. English
English language
English is a West Germanic language that arose in the Anglo-Saxon kingdoms of England and spread into what was to become south-east Scotland under the influence of the Anglian medieval kingdom of Northumbria...

 exemplifies this with such pairs as this and that, here and there, etc.

In other languages, the distinction is three-way: proximal, i.e. near the speaker, medial, i.e. near the addressee, and distal, i.e. far from both. This is the case in a few Romance languages and in Korean
Korean language
Korean is the official language of the country Korea, in both South and North. It is also one of the two official languages in the Yanbian Korean Autonomous Prefecture in People's Republic of China. There are about 78 million Korean speakers worldwide. In the 15th century, a national writing...

, Japanese
Japanese language
is a language spoken by over 130 million people in Japan and in Japanese emigrant communities. It is a member of the Japonic language family, which has a number of proposed relationships with other languages, none of which has gained wide acceptance among historical linguists .Japanese is an...

, Thai
Thai language
Thai , also known as Central Thai and Siamese, is the national and official language of Thailand and the native language of the Thai people, Thailand's dominant ethnic group. Thai is a member of the Tai group of the Tai–Kadai language family. Historical linguists have been unable to definitively...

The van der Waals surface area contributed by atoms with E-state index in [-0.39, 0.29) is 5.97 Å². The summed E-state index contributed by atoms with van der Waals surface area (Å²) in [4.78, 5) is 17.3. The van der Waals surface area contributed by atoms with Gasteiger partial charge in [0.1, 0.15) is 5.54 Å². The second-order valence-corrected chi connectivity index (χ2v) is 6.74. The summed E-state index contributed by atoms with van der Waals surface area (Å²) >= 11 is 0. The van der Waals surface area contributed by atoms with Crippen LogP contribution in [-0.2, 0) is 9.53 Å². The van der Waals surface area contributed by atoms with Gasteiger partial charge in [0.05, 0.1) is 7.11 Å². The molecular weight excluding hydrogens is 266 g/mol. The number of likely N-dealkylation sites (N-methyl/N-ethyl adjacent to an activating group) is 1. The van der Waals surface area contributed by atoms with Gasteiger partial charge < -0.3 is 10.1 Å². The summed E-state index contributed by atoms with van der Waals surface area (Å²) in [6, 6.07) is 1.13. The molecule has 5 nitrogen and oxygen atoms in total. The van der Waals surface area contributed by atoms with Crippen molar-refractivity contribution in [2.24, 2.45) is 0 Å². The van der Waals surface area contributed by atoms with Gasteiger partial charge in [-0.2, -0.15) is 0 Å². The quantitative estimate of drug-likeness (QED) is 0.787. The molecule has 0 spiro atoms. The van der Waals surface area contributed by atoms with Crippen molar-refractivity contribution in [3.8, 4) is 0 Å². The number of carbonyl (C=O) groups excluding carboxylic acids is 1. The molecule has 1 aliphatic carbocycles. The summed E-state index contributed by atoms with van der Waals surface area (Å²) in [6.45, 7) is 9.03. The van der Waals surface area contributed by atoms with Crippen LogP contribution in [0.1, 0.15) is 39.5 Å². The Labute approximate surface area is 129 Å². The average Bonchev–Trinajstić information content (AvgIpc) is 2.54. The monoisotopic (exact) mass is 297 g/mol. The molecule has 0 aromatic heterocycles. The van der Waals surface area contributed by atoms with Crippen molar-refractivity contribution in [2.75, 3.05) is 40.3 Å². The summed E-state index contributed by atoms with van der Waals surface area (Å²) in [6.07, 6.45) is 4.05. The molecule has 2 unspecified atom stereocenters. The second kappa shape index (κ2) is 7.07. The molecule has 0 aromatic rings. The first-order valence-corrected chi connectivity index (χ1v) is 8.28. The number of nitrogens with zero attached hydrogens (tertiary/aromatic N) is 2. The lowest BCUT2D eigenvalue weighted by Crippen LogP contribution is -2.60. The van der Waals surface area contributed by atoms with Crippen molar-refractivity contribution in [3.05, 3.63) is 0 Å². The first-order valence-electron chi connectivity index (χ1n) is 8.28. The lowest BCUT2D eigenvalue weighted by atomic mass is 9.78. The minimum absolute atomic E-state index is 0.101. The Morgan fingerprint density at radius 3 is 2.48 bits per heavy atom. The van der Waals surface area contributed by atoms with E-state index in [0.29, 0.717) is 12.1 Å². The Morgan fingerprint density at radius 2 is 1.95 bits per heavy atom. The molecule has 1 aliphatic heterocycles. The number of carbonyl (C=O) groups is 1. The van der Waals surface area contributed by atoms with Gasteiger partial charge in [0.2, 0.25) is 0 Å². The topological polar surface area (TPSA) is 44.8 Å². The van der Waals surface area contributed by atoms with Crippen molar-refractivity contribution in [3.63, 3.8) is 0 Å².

, Filipino
Filipino language
This move has drawn much criticism from other regional groups.In 1987, a new constitution introduced many provisions for the language.Article XIV, Section 6, omits any mention of Tagalog as the basis for Filipino, and states that:...

 and Turkish
Turkish language
Turkish is a language spoken as a native language by over 83 million people worldwide, making it the most commonly spoken of the Turkic languages. Its speakers are located predominantly in Turkey and Northern Cyprus with smaller groups in Iraq, Greece, Bulgaria, the Republic of Macedonia, Kosovo,...

 The archaic English forms yon and yonder (still preserved in some regional dialects) once represented a distal category which has now been subsumed by the formerly medial "there".


Time, or temporal, deixis concerns itself with the various times involved in and referred to in an utterance. This includes time adverbs like "now", "then", "soon", and so forth, and also different tenses
Grammatical tense
A tense is a grammatical category that locates a situation in time, to indicate when the situation takes place.Bernard Comrie, Aspect, 1976:6:...

. A good example is the word tomorrow, which denotes the consecutive next day after every day. The "tomorrow" of a day last year was a different day from the "tomorrow" of a day next week. Time adverbs can be relative to the time when an utterance is made (what Fillmore calls the "encoding time", or ET) or when the utterance is heard (Fillmore’s "decoding time", or DT). While these are frequently the same time, they can differ, as in the case of prerecorded broadcasts or correspondence. For example, if one were to write